I won't waste your time explaining the advantages or disadvantages of the concept, any reasonably intelligent person can get there on their own and there is already much information (and marketing) floating around. What I will go over as thoroughly as I can are all the commercial options available right now, generally the conversation arises in either an ultralight backpacking context or a tactical/preparedness context and something usually gets left out.
I have only included the fill wight of the synthetic options because I find it more useful then temp ratings but I don't have as firm a frame of reference on down fill weights. I have tried to include only options that can be used as a full length sleep system, hence my omission of the Kifaru Woobie Express and the horrible Sierra Designs Elephant Foot.
Keep in mind that temp ratings on top quilts and open blanket style sleep systems are even more variable then sleeping bags (which while wrong are reasonably consistent).
I can't tell you which came first but the Jacks 'R' Better sierra sniveler is the earliest I know of:
firmly in the lightweight camp, a down top quilt with liberal use of velcro. Optional hood and sleeves add a lot of versatility. A slightly tapered flat quilt with a velcro closing head hole, worn poncho style. Certainly the most well known in ultralighter and backpacker circles.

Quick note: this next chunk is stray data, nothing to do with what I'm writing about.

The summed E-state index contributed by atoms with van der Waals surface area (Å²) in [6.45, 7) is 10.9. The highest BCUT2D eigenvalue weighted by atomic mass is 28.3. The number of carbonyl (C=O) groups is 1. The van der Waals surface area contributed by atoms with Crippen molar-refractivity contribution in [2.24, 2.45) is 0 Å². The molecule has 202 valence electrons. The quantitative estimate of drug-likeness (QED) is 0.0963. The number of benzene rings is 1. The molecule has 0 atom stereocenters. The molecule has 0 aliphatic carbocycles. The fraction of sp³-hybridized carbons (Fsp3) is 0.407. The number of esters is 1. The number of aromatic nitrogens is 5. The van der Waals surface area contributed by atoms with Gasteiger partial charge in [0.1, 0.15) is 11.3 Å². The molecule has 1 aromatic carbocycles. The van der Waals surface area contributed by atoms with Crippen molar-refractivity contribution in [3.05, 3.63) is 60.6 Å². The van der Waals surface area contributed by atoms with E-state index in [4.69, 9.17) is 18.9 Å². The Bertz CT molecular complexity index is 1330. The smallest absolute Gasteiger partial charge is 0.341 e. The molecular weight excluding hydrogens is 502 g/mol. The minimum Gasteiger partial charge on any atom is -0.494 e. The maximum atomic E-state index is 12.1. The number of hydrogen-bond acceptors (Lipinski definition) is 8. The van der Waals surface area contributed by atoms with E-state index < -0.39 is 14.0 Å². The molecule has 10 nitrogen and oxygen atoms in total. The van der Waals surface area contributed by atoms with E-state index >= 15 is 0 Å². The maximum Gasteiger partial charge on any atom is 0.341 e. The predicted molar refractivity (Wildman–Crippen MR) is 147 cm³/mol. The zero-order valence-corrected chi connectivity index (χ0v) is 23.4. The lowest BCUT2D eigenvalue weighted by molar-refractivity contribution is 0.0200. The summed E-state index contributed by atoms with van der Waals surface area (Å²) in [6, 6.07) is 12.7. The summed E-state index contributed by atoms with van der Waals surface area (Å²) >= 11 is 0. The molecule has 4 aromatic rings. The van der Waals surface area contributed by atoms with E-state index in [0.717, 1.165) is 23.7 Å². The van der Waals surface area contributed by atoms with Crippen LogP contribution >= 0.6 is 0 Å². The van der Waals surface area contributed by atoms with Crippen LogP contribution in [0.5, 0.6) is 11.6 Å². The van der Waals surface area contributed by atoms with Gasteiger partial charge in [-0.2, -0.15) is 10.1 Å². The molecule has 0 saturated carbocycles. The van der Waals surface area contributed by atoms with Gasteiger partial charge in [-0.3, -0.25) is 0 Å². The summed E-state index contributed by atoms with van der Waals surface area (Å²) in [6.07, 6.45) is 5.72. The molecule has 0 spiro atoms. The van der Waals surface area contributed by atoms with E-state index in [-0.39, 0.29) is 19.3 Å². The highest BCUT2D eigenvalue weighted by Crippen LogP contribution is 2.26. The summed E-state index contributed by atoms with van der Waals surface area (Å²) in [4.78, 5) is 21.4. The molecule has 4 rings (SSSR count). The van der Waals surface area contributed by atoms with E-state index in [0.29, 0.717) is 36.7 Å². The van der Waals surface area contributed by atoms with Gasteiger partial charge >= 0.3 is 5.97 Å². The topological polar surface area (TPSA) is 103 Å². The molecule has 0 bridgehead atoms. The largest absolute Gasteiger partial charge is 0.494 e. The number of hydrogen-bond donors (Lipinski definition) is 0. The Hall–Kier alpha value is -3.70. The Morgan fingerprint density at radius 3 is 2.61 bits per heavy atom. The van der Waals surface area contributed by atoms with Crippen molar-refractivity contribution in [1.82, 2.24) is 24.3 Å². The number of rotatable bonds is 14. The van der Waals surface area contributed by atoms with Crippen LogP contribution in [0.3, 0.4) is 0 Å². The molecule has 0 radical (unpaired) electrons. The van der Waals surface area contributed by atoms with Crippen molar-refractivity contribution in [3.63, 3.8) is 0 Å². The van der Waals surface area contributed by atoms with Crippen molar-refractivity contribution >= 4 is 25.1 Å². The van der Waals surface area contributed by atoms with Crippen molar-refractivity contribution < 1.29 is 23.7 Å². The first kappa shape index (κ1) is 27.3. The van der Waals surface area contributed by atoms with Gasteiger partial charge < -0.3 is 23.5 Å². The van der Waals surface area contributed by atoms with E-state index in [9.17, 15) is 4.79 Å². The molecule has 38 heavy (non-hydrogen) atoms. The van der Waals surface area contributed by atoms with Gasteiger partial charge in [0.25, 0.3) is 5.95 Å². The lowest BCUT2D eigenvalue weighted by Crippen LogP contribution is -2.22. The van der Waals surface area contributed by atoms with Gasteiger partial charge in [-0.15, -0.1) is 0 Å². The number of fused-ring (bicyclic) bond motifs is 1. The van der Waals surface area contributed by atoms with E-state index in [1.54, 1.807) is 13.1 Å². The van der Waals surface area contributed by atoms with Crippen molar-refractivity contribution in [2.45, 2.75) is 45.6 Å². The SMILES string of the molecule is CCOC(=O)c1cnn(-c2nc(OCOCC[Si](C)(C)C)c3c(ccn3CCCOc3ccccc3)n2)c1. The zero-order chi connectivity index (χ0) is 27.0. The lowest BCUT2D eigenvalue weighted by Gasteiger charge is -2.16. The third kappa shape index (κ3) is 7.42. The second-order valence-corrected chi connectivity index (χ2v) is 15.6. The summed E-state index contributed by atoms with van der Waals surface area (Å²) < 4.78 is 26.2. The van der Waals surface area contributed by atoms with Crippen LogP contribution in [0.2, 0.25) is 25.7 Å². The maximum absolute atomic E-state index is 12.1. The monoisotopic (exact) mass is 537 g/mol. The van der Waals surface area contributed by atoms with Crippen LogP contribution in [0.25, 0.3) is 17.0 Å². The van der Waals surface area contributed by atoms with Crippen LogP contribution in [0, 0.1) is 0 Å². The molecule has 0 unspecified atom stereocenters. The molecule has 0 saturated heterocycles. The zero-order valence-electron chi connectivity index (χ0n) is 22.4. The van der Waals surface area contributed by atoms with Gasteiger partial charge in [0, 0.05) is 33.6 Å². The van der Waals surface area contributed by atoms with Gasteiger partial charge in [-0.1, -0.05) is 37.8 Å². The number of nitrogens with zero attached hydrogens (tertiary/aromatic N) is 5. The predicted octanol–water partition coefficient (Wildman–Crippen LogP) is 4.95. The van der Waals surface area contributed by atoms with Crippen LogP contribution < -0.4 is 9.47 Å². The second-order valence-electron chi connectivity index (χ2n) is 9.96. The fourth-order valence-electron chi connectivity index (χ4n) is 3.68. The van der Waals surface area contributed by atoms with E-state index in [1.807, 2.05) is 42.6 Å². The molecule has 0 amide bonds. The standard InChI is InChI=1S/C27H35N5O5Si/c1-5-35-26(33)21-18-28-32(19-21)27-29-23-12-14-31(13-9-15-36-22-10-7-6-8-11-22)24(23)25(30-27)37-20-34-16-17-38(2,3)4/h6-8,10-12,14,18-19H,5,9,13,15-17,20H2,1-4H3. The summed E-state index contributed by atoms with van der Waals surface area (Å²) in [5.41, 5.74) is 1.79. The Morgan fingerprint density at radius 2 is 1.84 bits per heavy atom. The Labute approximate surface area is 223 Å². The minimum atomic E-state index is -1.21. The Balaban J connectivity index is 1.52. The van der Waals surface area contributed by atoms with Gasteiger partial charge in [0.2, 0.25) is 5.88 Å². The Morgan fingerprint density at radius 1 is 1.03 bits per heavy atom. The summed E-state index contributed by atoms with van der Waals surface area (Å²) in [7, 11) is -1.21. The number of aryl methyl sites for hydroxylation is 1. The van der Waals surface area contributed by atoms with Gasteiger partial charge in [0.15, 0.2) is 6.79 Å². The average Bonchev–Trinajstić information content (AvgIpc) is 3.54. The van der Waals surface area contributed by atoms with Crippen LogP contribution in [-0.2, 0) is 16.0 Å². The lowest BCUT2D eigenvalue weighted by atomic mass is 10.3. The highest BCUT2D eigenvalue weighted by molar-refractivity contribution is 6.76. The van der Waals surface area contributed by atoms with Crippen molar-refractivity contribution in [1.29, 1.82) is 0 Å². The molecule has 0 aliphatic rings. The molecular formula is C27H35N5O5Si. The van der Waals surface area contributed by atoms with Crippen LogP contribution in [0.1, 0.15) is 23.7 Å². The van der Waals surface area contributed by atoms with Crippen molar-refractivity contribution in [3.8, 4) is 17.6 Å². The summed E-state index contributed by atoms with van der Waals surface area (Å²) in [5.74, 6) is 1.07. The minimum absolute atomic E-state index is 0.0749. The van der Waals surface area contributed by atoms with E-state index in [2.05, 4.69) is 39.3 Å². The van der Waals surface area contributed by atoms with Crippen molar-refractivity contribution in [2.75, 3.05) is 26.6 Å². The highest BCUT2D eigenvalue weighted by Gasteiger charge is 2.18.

optional hood: 2oz, $60
optional sleeves: 5oz, $80
Another of the early contenders, the Exped Dreamwalker (previously the Wallcreeper):
A mid-weight, feature heavy sleeping bag/parka. Has armholes, front pockets, a jacket style hood and a full zip front with a bottom cinch cord. The bottom is un-cinched and re-cinched around the users waist for walking mode. Can be opened flat for a spacious quilt as well. I've heard mixed reviews of how well the foot cinch works to seal out the cold. Does have baffles blocking the armholes.
Available in two weights of down and a synthetic version.
It deserves special mention that this bag has a matching bivvy sack/rain jacket, but the idea of a "rain vest" holds little interest to me.
Exped more recently offered a second wearable sleeping option, the Dreamwalker DUO: